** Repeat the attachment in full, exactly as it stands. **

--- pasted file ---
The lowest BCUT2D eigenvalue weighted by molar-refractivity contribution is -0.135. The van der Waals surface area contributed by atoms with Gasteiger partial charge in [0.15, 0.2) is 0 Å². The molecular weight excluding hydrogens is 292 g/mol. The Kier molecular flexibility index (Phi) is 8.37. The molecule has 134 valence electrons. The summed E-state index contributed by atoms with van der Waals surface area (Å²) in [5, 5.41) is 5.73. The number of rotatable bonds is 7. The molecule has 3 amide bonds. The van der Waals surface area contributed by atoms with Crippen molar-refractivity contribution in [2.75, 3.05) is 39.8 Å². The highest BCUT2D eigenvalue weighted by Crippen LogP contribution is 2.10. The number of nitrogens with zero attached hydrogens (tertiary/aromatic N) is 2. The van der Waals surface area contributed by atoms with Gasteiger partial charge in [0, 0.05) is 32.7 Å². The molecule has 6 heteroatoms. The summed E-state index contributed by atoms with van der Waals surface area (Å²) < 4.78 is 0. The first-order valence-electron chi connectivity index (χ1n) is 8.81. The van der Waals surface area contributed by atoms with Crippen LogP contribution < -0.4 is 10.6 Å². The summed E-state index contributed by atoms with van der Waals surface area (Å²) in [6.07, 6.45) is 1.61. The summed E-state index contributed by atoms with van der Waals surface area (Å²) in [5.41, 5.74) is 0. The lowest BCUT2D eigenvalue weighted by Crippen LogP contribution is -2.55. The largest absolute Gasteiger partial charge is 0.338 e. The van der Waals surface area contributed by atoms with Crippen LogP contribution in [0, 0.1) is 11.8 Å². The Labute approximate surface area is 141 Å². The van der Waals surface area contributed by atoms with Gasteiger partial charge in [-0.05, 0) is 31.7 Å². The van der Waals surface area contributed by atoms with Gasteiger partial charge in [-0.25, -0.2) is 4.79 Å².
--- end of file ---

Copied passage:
The lowest BCUT2D eigenvalue weighted by molar-refractivity contribution is -0.135. The van der Waals surface area contributed by atoms with Gasteiger partial charge in [0.15, 0.2) is 0 Å². The molecular weight excluding hydrogens is 292 g/mol. The Kier molecular flexibility index (Phi) is 8.37. The molecule has 134 valence electrons. The summed E-state index contributed by atoms with van der Waals surface area (Å²) in [5, 5.41) is 5.73. The number of rotatable bonds is 7. The molecule has 3 amide bonds. The van der Waals surface area contributed by atoms with Crippen molar-refractivity contribution in [2.75, 3.05) is 39.8 Å². The highest BCUT2D eigenvalue weighted by Crippen LogP contribution is 2.10. The number of nitrogens with zero attached hydrogens (tertiary/aromatic N) is 2. The van der Waals surface area contributed by atoms with Gasteiger partial charge in [0, 0.05) is 32.7 Å². The molecule has 6 heteroatoms. The summed E-state index contributed by atoms with van der Waals surface area (Å²) < 4.78 is 0. The first-order valence-electron chi connectivity index (χ1n) is 8.81. The van der Waals surface area contributed by atoms with Crippen LogP contribution < -0.4 is 10.6 Å². The summed E-state index contributed by atoms with van der Waals surface area (Å²) in [6.07, 6.45) is 1.61. The summed E-state index contributed by atoms with van der Waals surface area (Å²) in [5.41, 5.74) is 0. The lowest BCUT2D eigenvalue weighted by Crippen LogP contribution is -2.55. The largest absolute Gasteiger partial charge is 0.338 e. The van der Waals surface area contributed by atoms with Crippen LogP contribution in [0, 0.1) is 11.8 Å². The Labute approximate surface area is 141 Å². The van der Waals surface area contributed by atoms with Gasteiger partial charge in [-0.05, 0) is 31.7 Å². The van der Waals surface area contributed by atoms with Gasteiger partial charge in [-0.25, -0.2) is 4.79 Å².